An effective vaccine against cholera has been used for public health purposes in Vietnam since the 1990s. This vaccine was reformulated to meet WHO requirements. We assessed the safety and immunogenicity of the reformulated bivalent (Vibrio cholerae 01 and 0139) killed whole cell oral vaccine in a cholera endemic area in Kolkata, India.
The trial was conducted in the clinical trial ward of the Infectious Diseases Hospital in Kolkata, India
The participants were 101 healthy adults (males and non-pregnant females) aged 18–40 years and 100 healthy children (males and non-pregnant females) aged 1–17 years.
Participants were randomized to receive either the bivalent killed whole cell oral cholera vaccine or placebo (killed oral Escherichia coli K12)
For safety: proportion of subjects with adverse events during the duration of study participation. For immunogenicity: Proportion of subjects who had a ≥4-fold rise in serum vibriocidal antibody titers 14 days after the second dose of vaccine or placebo.
Adverse reactions were observed with similar frequency among vaccine and placebo recipients in both age groups. Among adults 4% of vaccine and 8% of placebo recipients and among children 4% of vaccine and 2% of placebo recipients had at least one adverse event within 28 days of the first dose of the vaccine. Following immunization, 53% of adult and 80% of children vaccinees showed a ≥4 fold rise in serum V. cholerae O1 vibriocidal antibody titers. A less pronounced response to V. cholerae O139 vibriocidal antibody titers post-immunization was noted among vaccinees.
Citation: Mahalanabis D, Lopez AL, Sur D, Deen J, Manna B, Kanungo S, et al. (2008) A Randomized, Placebo-Controlled Trial of the Bivalent Killed, Whole-Cell, Oral Cholera Vaccine in Adults and Children in a Cholera Endemic Area in Kolkata, India. PLoS ONE 3(6): e2323. https://doi.org/10.1371/journal.pone.0002323
Editor: Willliam F. Wade, Dartmouth Medical School, United States of America
Received: September 1, 2007; Accepted: April 4, 2008; Published: June 4, 2008
Copyright: © 2008 Mahalanabis et al. This is an open-access article distributed under the terms of the Creative Commons Attribution License, which permits unrestricted use, distribution, and reproduction in any medium, provided the original author and source are credited.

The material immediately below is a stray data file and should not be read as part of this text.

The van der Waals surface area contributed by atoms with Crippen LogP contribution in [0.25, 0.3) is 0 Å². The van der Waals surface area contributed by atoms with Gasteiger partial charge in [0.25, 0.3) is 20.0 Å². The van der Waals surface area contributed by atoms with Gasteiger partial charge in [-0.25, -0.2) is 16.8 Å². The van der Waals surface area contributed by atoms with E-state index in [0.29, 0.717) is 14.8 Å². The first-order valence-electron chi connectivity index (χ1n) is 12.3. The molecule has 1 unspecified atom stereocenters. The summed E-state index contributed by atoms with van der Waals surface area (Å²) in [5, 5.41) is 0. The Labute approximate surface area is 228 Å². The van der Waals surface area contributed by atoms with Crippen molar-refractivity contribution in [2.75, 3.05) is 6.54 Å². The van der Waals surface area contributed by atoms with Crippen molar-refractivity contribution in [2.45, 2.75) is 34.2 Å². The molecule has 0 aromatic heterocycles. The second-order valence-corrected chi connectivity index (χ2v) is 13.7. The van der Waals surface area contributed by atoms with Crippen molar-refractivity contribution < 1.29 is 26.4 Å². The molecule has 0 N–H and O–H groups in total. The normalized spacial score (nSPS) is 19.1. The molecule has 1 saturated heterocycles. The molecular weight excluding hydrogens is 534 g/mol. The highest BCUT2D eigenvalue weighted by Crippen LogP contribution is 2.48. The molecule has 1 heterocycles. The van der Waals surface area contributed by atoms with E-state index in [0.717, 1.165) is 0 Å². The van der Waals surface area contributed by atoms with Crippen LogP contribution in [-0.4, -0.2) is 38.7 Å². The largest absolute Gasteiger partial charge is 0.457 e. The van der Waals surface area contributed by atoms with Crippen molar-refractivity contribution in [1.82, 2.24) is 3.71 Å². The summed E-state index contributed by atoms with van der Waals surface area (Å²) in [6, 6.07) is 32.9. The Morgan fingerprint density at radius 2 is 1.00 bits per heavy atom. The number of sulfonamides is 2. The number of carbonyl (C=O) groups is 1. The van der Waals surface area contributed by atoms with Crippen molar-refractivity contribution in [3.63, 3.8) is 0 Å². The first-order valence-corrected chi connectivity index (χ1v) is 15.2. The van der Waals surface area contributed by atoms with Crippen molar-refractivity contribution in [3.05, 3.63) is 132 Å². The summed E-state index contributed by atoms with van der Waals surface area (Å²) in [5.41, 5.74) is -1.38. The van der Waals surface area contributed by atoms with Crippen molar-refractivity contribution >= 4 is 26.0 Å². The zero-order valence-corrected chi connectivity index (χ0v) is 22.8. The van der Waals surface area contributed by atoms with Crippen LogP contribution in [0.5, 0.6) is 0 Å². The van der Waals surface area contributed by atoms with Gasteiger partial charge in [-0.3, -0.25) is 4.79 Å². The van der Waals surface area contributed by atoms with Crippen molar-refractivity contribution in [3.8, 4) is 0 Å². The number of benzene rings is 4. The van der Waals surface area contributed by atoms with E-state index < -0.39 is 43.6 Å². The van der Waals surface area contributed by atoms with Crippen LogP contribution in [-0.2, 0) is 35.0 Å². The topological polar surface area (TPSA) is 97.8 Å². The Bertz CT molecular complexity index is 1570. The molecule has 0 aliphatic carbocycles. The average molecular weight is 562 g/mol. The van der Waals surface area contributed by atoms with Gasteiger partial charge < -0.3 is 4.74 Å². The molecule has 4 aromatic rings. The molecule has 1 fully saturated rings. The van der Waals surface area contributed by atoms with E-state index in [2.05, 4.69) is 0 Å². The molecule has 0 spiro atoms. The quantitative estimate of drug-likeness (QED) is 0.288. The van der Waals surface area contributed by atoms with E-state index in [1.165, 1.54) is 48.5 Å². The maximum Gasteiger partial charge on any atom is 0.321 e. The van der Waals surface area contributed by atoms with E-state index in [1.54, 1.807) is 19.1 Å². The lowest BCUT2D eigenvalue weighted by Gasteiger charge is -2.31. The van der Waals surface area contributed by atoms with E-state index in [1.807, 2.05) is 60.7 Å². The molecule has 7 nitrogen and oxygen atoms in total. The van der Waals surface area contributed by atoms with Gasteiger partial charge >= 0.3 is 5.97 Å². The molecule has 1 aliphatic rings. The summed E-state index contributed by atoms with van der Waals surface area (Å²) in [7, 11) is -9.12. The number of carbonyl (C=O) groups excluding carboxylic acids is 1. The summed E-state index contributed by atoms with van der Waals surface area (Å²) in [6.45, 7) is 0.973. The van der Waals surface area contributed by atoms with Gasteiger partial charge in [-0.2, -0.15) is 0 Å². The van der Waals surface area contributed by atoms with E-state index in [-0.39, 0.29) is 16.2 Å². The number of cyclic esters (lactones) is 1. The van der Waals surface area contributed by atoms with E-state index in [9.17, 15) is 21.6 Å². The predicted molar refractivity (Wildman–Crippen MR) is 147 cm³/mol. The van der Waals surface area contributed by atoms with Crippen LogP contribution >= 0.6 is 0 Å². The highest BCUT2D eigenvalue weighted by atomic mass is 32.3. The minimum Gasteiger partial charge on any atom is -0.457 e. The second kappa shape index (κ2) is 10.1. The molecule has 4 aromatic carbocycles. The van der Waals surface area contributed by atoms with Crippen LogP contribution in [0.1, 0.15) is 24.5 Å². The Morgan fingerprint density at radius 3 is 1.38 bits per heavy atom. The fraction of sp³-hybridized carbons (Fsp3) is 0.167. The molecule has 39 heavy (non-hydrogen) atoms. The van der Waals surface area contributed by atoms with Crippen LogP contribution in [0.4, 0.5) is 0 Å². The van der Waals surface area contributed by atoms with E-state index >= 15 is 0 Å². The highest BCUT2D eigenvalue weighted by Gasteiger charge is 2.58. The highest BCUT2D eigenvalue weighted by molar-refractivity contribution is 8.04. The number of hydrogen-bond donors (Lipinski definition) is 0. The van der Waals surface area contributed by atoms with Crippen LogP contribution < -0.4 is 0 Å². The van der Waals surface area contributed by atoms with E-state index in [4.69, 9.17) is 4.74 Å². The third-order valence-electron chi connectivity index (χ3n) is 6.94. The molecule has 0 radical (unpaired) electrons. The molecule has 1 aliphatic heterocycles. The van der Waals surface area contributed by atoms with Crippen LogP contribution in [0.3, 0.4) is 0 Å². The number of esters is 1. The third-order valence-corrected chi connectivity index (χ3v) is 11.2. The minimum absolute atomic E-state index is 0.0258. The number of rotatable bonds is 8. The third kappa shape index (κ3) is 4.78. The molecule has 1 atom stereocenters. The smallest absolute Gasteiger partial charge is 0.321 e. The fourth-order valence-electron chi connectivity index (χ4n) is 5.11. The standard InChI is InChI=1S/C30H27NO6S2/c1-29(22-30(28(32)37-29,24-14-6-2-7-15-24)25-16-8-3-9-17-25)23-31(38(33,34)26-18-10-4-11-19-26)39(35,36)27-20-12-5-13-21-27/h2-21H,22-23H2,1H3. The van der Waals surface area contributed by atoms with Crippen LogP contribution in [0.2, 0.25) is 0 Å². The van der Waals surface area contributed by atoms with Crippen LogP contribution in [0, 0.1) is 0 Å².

Funding: This work was supported by the Bill and Melinda Gates Foundation through the Diseases of Most Impoverished Program (grant C-8) administered by the International Vaccine Institute; and the Swedish International Development Cooperation Agency. The sponsors had no role in the design and conduct of the study, or in the analysis, interpretation of data and preparation, review or approval of the manuscript.
Competing interests: The authors have declared that no competing interests exist.
The World Health Organization (WHO) advocates the use of oral cholera vaccines in the control of cholera in addition to other control measures . Only one internationally licensed oral cholera vaccine is available but this remains prohibitively expensive for routine use in cholera-endemic countries. Vietnam produces a two-dose, oral killed whole cell cholera vaccine that has been given through its public health system and is currently produced at about US$0.40 per dose. This bivalent (Vibrio cholerae 01 and 0139) vaccine and its monovalent (O1) predecessor have been found to be safe and to confer significant protection against El Tor cholera in both children and adults –. Since 1997, more than 9 million doses of this bivalent vaccine have been administered in Vietnam. No serious adverse events have been associated with this vaccine .
In order to expand the use of the oral cholera vaccine globally, the Diseases of the Most Impoverished (DOMI) Programme of the International Vaccine Institute (IVI) decided to support reformulation of the vaccine to comply with WHO standards. The reformulated vaccine was shown to be safe and immunogenic among Vietnamese adults . Prior to technology transfer to a developing country producer outside Vietnam, we assessed the safety and immunogenicity of this reformulated vaccine in a cholera endemic area in Kolkata, India.